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The Protestant Clergy.
von Commission have agreed in stating that in the county of Tipperary the perpetrators of the outrages are not persons of the lowest classes, or who would seem to be goaded to crime by tual destitution.
Never was there a time in Ireland in which there was more kindliness of feeling among all classes. Were we to state what body of men, both collectively and individually, is most popular, and deservedly so—for in the late calamities their exertions weré untiring—we should say the Protestant clergy; and our opportunities of observation and inquiry were chiefly in the south of Ireland, where the population is almost wholly Roman Catholic. Could we divest our minds of the uneasy apprehensions which this new poor-law creates, we should have no fear for Ireland. "
It is a cruel wrong to describe the peasantry as sympathizing with crime in the way police magistrates and Crown-solicitors, and other functionaries employed in the execution of the criminal law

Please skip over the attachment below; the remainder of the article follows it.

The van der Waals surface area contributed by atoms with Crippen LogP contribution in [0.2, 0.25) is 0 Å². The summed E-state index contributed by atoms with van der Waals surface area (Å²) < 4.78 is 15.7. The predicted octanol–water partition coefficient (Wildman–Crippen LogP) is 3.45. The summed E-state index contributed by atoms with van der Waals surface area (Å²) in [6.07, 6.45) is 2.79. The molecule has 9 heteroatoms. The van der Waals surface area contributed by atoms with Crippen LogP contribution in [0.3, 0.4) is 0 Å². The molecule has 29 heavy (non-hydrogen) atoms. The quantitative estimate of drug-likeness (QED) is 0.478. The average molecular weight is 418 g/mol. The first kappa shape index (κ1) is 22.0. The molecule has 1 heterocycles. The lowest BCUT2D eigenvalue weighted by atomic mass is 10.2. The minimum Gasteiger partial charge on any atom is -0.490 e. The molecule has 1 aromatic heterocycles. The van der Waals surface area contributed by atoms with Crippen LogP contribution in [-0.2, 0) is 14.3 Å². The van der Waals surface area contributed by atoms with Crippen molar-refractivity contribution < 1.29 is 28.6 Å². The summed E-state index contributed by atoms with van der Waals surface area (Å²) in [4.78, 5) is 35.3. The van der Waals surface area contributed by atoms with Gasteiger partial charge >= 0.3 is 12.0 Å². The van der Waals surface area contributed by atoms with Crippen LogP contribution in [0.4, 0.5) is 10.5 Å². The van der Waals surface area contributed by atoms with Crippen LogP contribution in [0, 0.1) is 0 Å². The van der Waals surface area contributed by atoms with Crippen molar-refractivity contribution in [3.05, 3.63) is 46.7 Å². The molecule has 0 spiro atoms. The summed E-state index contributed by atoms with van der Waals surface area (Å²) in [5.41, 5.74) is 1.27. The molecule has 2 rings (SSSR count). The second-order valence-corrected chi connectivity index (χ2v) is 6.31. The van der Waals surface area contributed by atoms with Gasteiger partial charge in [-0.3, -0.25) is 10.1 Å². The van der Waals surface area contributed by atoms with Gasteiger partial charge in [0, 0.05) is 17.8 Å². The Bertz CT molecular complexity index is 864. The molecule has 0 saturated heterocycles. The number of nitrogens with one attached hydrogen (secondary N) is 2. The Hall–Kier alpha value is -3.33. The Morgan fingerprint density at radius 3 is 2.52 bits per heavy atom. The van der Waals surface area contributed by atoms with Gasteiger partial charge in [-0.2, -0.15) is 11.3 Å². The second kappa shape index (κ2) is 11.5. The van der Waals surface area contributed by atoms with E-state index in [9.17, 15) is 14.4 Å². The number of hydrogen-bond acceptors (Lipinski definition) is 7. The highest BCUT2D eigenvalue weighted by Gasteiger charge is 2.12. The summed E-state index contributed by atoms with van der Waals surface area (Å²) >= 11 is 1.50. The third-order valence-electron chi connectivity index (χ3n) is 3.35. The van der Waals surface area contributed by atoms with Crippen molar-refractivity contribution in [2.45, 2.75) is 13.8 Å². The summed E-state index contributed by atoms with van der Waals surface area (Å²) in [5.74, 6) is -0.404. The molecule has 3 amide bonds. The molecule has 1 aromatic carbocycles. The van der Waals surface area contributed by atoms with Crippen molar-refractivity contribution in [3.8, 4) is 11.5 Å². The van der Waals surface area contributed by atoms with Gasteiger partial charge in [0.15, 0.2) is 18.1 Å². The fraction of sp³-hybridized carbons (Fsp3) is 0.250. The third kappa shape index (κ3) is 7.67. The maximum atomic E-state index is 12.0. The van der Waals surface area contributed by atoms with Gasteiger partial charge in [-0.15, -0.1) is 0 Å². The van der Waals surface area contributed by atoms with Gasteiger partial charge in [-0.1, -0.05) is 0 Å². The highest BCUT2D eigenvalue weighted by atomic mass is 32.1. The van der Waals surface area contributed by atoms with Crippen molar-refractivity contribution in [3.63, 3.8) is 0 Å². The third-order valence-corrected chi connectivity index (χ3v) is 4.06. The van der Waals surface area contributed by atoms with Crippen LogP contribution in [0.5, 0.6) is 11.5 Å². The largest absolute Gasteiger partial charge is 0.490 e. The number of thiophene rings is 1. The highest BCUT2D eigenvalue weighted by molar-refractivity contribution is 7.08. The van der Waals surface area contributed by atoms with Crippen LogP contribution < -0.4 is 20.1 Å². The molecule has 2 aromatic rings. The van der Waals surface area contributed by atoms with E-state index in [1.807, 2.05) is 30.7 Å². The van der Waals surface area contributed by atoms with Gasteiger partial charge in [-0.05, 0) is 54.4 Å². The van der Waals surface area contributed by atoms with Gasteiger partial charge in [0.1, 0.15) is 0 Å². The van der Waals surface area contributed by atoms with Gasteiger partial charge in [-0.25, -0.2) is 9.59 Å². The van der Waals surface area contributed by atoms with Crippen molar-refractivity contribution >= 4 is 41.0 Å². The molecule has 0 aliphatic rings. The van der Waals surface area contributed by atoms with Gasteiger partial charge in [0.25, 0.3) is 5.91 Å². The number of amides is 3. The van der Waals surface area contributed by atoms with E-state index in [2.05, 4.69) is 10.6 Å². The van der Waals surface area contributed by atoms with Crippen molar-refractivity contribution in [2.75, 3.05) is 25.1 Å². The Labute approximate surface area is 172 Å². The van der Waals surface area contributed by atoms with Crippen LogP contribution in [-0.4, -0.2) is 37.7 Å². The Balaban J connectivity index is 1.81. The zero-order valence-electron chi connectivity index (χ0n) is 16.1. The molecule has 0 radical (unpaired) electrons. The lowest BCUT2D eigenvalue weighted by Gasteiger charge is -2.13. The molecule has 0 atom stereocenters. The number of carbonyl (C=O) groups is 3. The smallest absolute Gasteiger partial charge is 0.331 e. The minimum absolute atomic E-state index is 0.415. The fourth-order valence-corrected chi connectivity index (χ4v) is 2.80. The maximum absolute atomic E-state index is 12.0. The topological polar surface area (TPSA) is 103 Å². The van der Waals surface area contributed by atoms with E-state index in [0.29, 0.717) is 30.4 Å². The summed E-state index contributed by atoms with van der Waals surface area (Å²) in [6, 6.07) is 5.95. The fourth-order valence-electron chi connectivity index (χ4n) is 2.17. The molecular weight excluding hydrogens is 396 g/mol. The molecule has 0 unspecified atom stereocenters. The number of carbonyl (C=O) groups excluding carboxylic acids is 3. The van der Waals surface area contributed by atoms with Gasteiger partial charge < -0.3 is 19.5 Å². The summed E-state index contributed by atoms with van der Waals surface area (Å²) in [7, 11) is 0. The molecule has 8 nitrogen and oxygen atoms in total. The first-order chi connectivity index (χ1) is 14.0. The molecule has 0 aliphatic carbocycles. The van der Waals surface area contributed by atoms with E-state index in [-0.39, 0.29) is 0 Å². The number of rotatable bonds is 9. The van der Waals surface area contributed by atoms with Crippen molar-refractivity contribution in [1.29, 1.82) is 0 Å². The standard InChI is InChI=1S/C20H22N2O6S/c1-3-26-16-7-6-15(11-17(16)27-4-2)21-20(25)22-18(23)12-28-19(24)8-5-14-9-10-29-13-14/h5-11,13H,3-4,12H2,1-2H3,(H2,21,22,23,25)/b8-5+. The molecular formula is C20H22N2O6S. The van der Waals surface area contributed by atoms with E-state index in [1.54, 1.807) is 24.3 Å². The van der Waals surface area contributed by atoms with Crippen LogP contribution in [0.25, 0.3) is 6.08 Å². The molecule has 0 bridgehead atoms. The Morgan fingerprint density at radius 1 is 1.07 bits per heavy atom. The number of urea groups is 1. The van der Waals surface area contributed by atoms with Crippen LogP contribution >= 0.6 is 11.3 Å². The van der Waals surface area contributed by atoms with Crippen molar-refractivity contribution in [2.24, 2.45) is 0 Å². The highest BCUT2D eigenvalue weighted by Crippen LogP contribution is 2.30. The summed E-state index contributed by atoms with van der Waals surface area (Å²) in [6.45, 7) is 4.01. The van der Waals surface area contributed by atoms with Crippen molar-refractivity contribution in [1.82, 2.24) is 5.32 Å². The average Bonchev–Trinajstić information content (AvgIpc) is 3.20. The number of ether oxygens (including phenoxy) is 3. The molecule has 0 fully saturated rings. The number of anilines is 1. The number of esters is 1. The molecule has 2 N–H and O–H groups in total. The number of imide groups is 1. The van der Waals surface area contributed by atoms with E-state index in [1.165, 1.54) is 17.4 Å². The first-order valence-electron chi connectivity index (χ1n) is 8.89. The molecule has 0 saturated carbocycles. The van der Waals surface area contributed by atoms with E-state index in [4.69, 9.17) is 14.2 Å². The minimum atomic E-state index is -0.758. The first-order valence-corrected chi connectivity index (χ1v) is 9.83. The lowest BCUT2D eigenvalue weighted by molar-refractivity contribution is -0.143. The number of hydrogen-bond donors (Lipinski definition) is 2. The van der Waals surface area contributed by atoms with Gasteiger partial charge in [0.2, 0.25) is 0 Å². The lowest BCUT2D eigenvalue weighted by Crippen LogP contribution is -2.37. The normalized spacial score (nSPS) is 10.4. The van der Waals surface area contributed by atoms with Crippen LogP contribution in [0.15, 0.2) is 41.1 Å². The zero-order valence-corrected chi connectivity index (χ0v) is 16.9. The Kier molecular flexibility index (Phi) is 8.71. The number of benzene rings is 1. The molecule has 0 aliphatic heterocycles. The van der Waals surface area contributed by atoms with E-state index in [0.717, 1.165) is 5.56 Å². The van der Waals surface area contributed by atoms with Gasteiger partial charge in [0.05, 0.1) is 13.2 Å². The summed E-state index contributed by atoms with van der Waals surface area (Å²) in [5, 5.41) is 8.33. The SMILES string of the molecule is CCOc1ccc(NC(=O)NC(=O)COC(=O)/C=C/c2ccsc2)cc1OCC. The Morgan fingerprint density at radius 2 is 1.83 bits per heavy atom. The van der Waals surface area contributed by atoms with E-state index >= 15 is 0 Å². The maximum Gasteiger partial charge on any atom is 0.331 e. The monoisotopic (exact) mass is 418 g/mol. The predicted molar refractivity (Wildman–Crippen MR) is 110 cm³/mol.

-whose peculiar position is likely to suggest to then that the detection of crime is the one great business of civilized society-will tell you that they do. The truth is, that the peasantry are intimidated, are overpowered by their reasonable fears of violent revenge, from which all the machinery of Government has as yet in Ireland afforded them no adequate protection. Even were this not the case, there are feelings that ought to be remembered, which may render the giving up a father, or an uncle, or a brother, to criminal justice, a duty of very doubtful obligation. Into such considerations we have not now time to enter, but we think it important to state, that our full conviction is that there is little sympathy in the great body of the peasantry of Ireland-certainly none such as to justify a statement too often made-that their sympathy is such as to make them virtually participators in the guilt of every crime committed in any particular district. At no time do we think this could be said with entire truth, or in such a sense as to support the inferences sought to be deduced from it, and at present it is not in any sense true. The delusive expectations, which it is probable that for generation after ration the peasantry had indulged, of social changes which would essentially vary their position, by giving them the estates of the gentry, have, as far as we can judge, altogether passed away. It is strange how they have clung to these expectations. In 1824, there was among them a strong expectation of some great and important change to be accomplished for them, and through their instrumentality. More lately, the Repeal frenzy had in the same way seized on their imaginations. It would be rash to say that future madmen may not again rouse them to similar madness; but at present there seems no hope or wish other than that of living at peace with all men.